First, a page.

CAIRO – With Osama bin Laden dead, U.S. authorities are training their sights on his top deputy, an Egyptian surgeon-turned-jihadist whose tactical acumen will be tested as al-Qaida struggles to regroup.
The U.S. government has a $25 million bounty on Ayman al-Zawahri, 59, who’s presumed to be bin Laden’s successor – though al-Qaida has yet to make a public announcement since U.S. Navy SEALs stormed a compound in Pakistan early Monday and shot bin Laden dead.
Political analysts say Zawahri faces his biggest challenge yet: finding a way to restore al-Qaida’s relevance to Muslim causes while at the same time evading capture as the FBI’s new most-wanted terrorist.
Most students of militant groups believe Zawahri has been the de facto leader of al-Qaida for the last several years while the bigger target – bin Laden – was on the run.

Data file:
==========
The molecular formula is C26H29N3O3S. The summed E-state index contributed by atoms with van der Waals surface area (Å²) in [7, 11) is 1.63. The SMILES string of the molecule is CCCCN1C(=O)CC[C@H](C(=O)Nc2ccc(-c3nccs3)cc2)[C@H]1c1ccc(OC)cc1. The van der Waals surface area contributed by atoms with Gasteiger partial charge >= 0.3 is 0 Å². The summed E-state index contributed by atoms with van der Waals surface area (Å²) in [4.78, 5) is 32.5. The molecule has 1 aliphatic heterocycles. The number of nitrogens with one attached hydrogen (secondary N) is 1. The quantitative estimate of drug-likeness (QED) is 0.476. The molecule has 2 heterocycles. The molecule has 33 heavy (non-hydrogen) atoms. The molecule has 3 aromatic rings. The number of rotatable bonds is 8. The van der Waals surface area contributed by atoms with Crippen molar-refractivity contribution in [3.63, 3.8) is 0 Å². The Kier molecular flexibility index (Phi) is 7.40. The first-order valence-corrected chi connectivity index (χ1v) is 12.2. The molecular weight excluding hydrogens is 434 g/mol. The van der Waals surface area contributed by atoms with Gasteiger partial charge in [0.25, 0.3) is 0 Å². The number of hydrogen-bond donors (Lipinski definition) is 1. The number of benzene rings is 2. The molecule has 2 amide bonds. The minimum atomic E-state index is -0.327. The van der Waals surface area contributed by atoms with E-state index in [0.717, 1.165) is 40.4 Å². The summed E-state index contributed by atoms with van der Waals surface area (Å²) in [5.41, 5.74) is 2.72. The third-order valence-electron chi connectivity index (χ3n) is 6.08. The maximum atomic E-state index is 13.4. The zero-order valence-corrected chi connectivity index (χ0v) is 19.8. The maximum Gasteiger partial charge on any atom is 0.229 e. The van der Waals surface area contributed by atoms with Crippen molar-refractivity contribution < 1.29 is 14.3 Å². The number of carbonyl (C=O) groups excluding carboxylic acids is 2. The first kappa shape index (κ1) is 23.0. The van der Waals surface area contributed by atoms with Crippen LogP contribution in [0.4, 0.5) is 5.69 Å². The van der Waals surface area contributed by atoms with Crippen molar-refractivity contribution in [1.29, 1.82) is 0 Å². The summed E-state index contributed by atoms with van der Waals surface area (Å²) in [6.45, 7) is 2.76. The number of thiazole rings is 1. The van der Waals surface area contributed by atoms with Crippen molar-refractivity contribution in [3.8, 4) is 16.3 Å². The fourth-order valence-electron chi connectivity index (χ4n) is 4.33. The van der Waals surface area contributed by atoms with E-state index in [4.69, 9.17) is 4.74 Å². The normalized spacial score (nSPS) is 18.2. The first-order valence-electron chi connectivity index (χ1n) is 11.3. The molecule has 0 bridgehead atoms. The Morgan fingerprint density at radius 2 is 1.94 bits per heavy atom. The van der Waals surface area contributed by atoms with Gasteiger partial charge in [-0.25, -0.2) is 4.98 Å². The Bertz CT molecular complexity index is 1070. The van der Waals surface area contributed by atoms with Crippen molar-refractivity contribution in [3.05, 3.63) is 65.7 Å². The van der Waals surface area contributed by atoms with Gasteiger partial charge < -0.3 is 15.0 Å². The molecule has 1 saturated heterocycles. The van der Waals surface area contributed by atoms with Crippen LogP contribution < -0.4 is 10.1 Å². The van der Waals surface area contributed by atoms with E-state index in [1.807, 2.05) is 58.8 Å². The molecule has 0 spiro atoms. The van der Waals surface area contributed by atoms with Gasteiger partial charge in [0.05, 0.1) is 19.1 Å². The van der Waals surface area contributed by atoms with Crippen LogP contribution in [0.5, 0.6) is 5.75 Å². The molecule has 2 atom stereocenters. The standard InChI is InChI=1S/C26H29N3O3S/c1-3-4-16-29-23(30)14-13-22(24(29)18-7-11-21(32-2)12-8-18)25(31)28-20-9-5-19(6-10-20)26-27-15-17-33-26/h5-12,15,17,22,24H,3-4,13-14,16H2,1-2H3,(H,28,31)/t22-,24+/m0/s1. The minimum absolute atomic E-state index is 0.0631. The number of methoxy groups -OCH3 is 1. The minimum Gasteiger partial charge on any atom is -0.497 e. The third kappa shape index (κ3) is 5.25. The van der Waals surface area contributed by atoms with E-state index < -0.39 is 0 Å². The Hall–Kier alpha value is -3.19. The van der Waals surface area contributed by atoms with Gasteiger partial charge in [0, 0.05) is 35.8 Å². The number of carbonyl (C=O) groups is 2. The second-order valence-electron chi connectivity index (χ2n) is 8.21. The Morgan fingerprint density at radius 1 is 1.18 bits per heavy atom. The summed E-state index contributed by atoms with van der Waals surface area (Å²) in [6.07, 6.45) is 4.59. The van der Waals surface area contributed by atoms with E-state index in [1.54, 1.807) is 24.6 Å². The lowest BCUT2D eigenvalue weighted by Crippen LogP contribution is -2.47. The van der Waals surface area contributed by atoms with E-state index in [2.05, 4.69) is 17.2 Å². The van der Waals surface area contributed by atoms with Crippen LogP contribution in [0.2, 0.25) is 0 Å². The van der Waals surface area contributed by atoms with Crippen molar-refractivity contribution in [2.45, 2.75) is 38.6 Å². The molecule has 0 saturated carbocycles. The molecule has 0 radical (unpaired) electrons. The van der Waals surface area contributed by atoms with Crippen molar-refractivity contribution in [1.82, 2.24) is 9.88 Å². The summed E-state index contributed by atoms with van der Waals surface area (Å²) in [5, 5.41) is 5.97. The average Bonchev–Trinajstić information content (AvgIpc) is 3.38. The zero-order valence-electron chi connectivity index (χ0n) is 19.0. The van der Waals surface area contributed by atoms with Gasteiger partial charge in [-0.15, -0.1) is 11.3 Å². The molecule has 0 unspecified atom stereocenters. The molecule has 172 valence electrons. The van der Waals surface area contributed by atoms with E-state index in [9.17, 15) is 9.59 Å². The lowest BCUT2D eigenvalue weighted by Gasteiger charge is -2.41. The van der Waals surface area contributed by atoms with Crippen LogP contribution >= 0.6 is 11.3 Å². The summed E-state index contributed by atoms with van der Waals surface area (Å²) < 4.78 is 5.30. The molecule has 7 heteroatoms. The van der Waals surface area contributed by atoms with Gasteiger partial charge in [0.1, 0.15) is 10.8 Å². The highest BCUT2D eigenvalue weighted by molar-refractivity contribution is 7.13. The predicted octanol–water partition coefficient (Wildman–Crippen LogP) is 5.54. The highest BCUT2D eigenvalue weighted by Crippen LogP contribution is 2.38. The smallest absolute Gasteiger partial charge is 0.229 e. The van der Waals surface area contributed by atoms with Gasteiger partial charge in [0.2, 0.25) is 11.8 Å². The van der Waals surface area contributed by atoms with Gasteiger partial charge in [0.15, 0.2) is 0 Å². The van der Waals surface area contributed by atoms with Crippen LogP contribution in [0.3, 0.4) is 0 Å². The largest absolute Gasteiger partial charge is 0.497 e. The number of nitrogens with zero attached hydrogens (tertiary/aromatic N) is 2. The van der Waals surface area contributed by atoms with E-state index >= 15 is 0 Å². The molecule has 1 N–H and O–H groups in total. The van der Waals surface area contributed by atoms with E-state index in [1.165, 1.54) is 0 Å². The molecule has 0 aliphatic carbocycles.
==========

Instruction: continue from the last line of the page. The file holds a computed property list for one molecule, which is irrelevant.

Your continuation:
“Bin Laden was the symbol and the more charismatic figure, but Ayman Zawahri was the executive and the real leader,” said Hossam Tammam, an Egyptian professor who studies militant groups and has written extensively on the subject.
“He was the deeper and more effective leader of al-Qaida and, if nothing exceptional like his death or severe illness happens, Zawahri will head the network.”
Zawahri, whose militancy was hardened in brutal Egyptian prisons, comes across as dour and charmless in his many videos and audiotapes of the past several years.
But what Zawahri lacks in charm, he makes up for with a nimble mind that’s helped al-Qaida evolve into a global franchise operation with self-proclaimed members acting independently or with little direction from the official leadership.
U.S. authorities say he helped mastermind the 1998 bombings of U.S. embassies in Tanzania and Kenya. Zawahri is believed to be hiding in the rugged terrain along the Afghan-Pakistan border.